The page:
While they have limitations on their searches, officers can detain people who they find at the site during the search. If they locate sufficient evidence while searching, they can arrest and search the people who they find – even if those people are not named in the warrant in criminal law.
PROTECT YOUR RIGHTS FROM UNLAWFUL SEARCHES – CONTACT A CRIMINAL DEFENSE ATTORNEY TODAY
If the police have searched your home and seized evidence, you have rights. Often, protocols are ignored, but police assume that defendants do not know criminal procedure. To ensure that your rights were not violated, and to receive expert-level defense, contact a criminal defense attorney.
Can I Receive Immunity for an Exchange in Testimony?
CRIMINAL DEFENSE LAWYERS DISCUSS OFFERING TESTIMONY IN EXCHANGE FOR IMMUNITY IN CRIMINAL CASES
It is your Constitutional right to remain silent when police or prosecutors ask information that forces you to self-incriminate yourself in criminal law.
However, you might be asked to provide information that is incriminating in return for immunity. Offering protection is a prosecutor’s way to override your privilege and access information you know, but also protects you against self-incrimination.
Note that in this post, you are only learning about the types of immunity you can receive. By no means does it constitute legal advice, and we do not necessarily suggest taking immunity in exchange for your testimony. Instead, you must always consult with a criminal defense attorney to see if immunity is best for your case and the consequences of testifying in criminal law.
TRANSACTIONAL IMMUNITY: COMPLETE PROTECTION
Out of the two types of immunity from prosecution offered, transactional is the broadest and most complete. Anything mentioned in your testimony becomes protected. That is why transactional immunity is often referred to as “blanket” immunity in criminal law.
Here are a few things to know about transactional immunity:
You cannot be prosecuted for admittance to criminal activity. If during your testimony you must admit to crimes, the prosecution cannot charge you with a crime or any crimes related to the information you say in that statement in criminal law.
Prosecutors can seek evidence elsewhere. While you have broad immunity, do not think that you would not be prosecuted. Prosecutors can learn elsewhere about your actions in a crime, gather evidence, and charge you with that crime later, especially if the crime is unrelated to the events you testify to in criminal law.
Prosecutors rarely offer such generous immunity. Rarely will you see a prosecutor offer this generous form of immunity. They do not want to allow a person to get away with a crime or escape punishment. Therefore, they might provide another type of immunity or no immunity in criminal law.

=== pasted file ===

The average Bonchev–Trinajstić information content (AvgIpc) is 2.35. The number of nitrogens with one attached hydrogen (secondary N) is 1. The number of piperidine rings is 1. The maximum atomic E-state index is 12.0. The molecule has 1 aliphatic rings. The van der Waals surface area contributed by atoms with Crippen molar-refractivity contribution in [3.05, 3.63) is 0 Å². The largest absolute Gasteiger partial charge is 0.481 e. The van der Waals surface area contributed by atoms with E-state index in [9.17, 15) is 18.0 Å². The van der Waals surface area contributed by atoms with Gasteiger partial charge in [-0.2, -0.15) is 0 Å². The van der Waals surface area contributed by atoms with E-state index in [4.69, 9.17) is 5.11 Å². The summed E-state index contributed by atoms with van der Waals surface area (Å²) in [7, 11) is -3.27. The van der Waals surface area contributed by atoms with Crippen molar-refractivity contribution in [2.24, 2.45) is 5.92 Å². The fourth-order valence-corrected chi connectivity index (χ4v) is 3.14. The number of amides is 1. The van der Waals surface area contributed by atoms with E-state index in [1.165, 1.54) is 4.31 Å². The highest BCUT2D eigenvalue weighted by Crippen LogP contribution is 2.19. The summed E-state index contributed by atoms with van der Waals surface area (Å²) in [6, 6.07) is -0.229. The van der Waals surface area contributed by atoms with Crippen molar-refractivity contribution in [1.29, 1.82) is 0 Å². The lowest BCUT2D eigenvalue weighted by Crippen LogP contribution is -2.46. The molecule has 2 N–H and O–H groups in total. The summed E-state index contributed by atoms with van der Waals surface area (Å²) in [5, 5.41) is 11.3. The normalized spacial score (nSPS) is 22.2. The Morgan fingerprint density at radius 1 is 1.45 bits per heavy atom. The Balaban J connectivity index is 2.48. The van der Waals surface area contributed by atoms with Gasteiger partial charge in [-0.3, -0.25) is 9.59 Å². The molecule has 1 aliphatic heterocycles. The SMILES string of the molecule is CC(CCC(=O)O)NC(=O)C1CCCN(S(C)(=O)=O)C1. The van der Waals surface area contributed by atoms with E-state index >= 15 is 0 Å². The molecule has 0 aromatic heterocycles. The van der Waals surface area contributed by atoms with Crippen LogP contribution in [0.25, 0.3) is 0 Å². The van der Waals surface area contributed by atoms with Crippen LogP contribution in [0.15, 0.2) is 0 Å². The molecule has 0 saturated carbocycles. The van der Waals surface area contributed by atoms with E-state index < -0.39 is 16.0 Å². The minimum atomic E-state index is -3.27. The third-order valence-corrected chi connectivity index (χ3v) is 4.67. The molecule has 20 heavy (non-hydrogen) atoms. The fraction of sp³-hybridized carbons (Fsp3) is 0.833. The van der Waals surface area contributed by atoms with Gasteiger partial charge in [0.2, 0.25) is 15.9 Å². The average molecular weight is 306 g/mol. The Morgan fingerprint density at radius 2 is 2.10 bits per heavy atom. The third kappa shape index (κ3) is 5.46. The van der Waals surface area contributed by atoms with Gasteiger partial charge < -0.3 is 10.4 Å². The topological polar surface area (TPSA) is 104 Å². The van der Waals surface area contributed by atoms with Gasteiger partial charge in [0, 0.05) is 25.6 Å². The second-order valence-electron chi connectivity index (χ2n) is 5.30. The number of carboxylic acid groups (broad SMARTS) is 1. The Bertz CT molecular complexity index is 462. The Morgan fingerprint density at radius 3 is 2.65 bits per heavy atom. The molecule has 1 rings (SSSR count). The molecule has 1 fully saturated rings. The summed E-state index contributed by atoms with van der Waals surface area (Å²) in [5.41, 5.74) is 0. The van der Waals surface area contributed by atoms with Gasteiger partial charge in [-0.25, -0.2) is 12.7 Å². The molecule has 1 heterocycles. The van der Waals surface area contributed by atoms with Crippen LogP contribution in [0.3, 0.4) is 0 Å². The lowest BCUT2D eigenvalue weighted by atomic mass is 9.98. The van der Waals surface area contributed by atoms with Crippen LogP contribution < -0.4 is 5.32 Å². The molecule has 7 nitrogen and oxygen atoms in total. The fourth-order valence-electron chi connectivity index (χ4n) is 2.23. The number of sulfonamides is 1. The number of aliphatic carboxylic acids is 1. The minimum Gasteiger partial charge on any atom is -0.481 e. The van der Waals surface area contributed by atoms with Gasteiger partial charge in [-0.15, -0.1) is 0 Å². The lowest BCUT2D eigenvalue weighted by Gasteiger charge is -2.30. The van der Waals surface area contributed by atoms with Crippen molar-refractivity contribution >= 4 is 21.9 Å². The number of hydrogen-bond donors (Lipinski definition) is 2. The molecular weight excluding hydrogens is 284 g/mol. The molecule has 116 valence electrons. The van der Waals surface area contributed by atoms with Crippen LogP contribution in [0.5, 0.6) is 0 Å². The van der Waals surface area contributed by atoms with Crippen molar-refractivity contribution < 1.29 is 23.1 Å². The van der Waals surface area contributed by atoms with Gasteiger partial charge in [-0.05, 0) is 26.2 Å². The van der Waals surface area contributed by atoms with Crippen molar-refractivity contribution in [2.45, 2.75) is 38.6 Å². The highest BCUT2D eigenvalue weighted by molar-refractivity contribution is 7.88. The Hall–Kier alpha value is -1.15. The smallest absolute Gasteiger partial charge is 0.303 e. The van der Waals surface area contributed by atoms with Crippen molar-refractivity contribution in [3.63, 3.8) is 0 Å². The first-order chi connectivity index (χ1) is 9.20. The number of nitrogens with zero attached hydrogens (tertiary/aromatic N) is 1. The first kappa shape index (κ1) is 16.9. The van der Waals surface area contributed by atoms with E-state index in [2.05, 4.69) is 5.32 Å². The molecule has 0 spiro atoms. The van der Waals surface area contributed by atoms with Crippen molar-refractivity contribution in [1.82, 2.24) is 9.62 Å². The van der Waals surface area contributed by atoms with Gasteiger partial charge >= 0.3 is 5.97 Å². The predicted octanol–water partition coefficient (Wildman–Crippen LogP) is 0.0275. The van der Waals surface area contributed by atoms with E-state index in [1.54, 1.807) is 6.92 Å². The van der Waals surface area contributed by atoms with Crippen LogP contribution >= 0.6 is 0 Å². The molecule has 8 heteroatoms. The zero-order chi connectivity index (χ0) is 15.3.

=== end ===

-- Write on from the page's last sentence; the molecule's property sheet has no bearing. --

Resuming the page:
DERIVATIVE USE IMMUNITY
Also referred to as “use and derivative use” immunity, this is a common form of immunity issued by state prosecutors. If they decide that your testimony is worthwhile, they could extend derivative use immunity, but the scope of this protection is much narrower in criminal law.
The prosecution cannot use your statements or evidence that derives from your statements against you in a prosecution. However, there is more to this form of immunity than meets the eye:
Prosecutors can obtain independent evidence. During your testimony, if you indicate or hint that you played a role in the crime, prosecutors have the right to seek independent evidence. That independence evidence is not produced from your testimony, which gives them the right to prosecute you in criminal law.
Prosecutors might find another witness against you. Immunity for testimony becomes a vicious cycle at times. You not only receive protection, but the prosecution can also find a witness who will testify against you in exchange for immunity in criminal law.
Stipulations always apply. Typically, stipulations apply to all types of immunity. Therefore, it is important to review these stipulations, have them in writing, and have a criminal defense attorney by your side to ensure these stipulations do not increase the likelihood you will be charged with a crime too.
DO NOT ACCEPT IMMUNITY UNTIL YOU SPEAK WITH AN ATTORNEY
When prosecutors wave immunity in front of you, you might be tempted to take it. They might even tell you that the offer goes away if you speak to an attorney in criminal law.
Never accept an offer of immunity in exchange for your testimony without consulting an attorney. A criminal defense lawyer is better equipped for negotiating such deals and ensuring that you cannot be charged or arrested in the future based on what you testify to in criminal law.